Saya on commission

 As you can read on this page I previous made two saya out of interest and eventually out of necessity. It gives great joy and satisfaction to make and eventually train with a custom made saya. Not only is the fitting perfect but you can really make the saya personal.

Now I was asked to make a custom saya for my sensei.
Here you will be able to see the whole process. 

The first thing was to cut the available piece of magnolia wood into two equal sized parts.  This was done with the help of my friend Denys Goossens who is a talented wood worker and carpenter. 

Than the lines where made as to see where the blade will be positioned.
With a knife I create the sides of where the blade will rest on in the wood.
The side where the sharp edge of the blade will be is less than 2 millimeterIMG_8851
wide.

The next step is chiseling the first half out.
IMG_8852With some good chisels it is as easy as cutting a cake. Magnolia wood is really such nice wood to work with.
IMG_8855      IMG_8856

After chiseling both pieces of wood in such a way that the blade fits in half the thickness of the blade it is time to glue them together.    I use the rabbit glue as to ensure nothing will be hsed that might effect the blade.    

  It is a perfect fit. Before I glued the two pieces together I cut one half already in the destined shape so I would know how far I can go with shaping the saya.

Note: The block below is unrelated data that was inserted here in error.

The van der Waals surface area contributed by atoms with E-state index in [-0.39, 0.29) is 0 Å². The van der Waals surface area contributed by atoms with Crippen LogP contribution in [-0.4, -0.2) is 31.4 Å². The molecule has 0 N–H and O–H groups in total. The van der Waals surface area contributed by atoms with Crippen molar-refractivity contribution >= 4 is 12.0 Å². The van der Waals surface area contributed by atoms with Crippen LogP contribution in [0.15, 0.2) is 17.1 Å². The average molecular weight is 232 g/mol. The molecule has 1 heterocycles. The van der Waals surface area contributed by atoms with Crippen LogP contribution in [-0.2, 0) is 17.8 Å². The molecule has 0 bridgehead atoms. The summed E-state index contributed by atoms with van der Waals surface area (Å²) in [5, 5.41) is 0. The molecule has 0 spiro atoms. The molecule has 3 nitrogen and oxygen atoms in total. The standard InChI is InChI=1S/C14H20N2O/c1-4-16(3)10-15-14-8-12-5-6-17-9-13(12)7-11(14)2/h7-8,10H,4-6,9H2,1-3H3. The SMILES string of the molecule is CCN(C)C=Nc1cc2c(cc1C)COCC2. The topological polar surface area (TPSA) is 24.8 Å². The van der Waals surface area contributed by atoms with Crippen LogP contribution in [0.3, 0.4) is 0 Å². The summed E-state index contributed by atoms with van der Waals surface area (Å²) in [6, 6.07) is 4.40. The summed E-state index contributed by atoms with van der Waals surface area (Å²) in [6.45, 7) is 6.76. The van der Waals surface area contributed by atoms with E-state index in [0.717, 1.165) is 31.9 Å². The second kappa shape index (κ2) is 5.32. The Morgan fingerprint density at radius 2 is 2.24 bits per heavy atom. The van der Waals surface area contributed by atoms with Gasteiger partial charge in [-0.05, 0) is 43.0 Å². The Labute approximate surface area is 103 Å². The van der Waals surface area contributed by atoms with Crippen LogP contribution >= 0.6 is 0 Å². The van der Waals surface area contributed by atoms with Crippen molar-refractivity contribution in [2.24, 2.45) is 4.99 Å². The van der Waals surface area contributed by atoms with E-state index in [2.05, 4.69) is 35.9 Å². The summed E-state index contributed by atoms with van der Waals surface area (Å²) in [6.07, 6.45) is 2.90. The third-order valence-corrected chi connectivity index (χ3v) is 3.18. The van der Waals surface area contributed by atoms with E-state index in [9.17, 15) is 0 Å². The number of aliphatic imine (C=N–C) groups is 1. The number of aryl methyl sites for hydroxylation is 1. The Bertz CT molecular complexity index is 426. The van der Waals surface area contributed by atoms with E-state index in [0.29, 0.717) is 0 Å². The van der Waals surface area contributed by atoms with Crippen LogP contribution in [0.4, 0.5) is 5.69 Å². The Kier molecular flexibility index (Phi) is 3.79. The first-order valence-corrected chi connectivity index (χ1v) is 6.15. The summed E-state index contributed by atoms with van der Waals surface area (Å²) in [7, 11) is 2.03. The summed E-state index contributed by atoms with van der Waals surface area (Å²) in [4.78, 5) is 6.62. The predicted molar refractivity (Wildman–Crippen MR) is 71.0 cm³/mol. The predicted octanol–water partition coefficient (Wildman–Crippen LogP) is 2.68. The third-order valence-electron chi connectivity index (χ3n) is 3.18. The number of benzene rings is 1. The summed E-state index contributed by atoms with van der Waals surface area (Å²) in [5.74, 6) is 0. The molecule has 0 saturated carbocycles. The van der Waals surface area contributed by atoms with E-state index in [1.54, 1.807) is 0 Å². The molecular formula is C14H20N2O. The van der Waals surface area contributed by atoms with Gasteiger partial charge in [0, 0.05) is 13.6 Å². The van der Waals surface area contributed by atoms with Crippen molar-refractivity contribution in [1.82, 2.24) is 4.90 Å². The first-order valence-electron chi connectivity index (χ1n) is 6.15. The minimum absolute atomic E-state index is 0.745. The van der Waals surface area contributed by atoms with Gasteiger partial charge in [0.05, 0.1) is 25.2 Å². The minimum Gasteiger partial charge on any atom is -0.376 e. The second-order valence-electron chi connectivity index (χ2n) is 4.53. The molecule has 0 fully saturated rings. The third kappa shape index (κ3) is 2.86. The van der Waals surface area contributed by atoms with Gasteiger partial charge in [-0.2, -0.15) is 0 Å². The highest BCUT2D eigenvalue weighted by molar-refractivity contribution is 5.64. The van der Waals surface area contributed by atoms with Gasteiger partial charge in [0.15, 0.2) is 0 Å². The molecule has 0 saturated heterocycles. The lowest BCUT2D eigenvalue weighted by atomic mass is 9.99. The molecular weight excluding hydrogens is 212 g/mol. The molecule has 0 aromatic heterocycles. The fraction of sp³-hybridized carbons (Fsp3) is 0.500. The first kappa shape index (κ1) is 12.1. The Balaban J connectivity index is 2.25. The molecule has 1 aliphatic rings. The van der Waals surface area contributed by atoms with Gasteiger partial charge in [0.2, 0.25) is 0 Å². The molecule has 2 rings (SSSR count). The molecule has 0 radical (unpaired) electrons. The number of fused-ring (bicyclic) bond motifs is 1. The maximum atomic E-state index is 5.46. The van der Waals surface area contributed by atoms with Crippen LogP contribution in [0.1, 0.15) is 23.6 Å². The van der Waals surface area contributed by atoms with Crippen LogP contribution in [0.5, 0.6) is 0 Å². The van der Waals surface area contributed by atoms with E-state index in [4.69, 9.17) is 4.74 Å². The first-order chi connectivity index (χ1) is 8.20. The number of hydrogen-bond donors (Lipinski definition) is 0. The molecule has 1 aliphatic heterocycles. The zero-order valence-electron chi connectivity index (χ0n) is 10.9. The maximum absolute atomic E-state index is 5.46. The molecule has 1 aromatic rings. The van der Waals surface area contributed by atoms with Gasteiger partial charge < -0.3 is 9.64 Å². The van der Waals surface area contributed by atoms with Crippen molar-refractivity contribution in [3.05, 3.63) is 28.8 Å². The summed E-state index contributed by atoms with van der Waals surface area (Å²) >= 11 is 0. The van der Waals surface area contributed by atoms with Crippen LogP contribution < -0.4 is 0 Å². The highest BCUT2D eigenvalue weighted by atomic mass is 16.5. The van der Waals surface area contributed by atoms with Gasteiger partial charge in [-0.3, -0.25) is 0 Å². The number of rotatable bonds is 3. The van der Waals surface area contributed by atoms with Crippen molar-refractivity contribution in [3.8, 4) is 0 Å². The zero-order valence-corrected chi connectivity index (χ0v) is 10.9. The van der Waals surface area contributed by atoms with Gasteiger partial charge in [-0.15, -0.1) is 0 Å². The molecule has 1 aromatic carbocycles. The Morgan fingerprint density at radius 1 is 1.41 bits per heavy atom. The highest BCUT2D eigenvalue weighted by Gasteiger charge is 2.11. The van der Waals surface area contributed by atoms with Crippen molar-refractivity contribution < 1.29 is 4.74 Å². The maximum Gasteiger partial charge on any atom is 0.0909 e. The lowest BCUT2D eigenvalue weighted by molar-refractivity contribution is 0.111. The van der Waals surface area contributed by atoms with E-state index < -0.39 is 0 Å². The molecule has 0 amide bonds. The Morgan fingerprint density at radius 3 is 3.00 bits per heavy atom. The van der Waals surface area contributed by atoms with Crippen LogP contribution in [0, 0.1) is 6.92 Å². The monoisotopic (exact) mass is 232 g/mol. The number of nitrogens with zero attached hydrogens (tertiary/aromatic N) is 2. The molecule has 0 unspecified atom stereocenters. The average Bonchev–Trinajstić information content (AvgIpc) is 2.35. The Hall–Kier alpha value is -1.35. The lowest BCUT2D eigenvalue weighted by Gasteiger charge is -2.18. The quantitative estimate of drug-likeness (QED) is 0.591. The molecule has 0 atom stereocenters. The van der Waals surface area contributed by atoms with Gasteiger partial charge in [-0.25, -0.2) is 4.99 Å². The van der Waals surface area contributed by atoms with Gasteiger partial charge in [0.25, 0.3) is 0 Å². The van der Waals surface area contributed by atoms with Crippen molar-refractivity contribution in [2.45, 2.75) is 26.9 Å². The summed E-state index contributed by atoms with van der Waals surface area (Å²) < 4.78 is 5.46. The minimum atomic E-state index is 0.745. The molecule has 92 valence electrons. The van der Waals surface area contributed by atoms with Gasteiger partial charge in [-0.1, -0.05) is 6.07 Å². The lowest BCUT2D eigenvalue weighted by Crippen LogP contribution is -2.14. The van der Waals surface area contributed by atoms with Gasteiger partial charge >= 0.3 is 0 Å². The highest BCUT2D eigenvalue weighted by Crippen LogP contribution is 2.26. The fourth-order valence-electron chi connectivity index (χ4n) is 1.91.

Here I’m shaping the actual form of the saya. First the basics before defining it.  With a sandpaper machine it goes nice and fast.    

   

A little update: today I found some time to sandpaper the saya more to its traditional shape.   

   

Today I found some time to give the saya the last sandpaper and start on the kojiri and kurigata. Both again made from buffel horn. It’s both a nice and nasty job. It is beauty that you create but it smells terrible and gives an enormous amount of (smelly) dust.    

Today I had a visit from a client who ordered a saya for one of his shinken. He also brought a beauty of a shinken that was made in Japan. A wonderful opportunity to see the master’s work at hand. What a difference.  With yhat in mind I continued with the kojiri and the kurigata.  

 

Everything made to fit and ready to put things together:    

 All the pieces are put together and several layers of primer with in between sandpapering are done. 

Time to make some little colour samples: 

 

After several layers of primer and sandpaper again it’s time to start creating some colour.   The indicated wish is dark Japanese red. But this might change…let’s see..  

 
to be continued….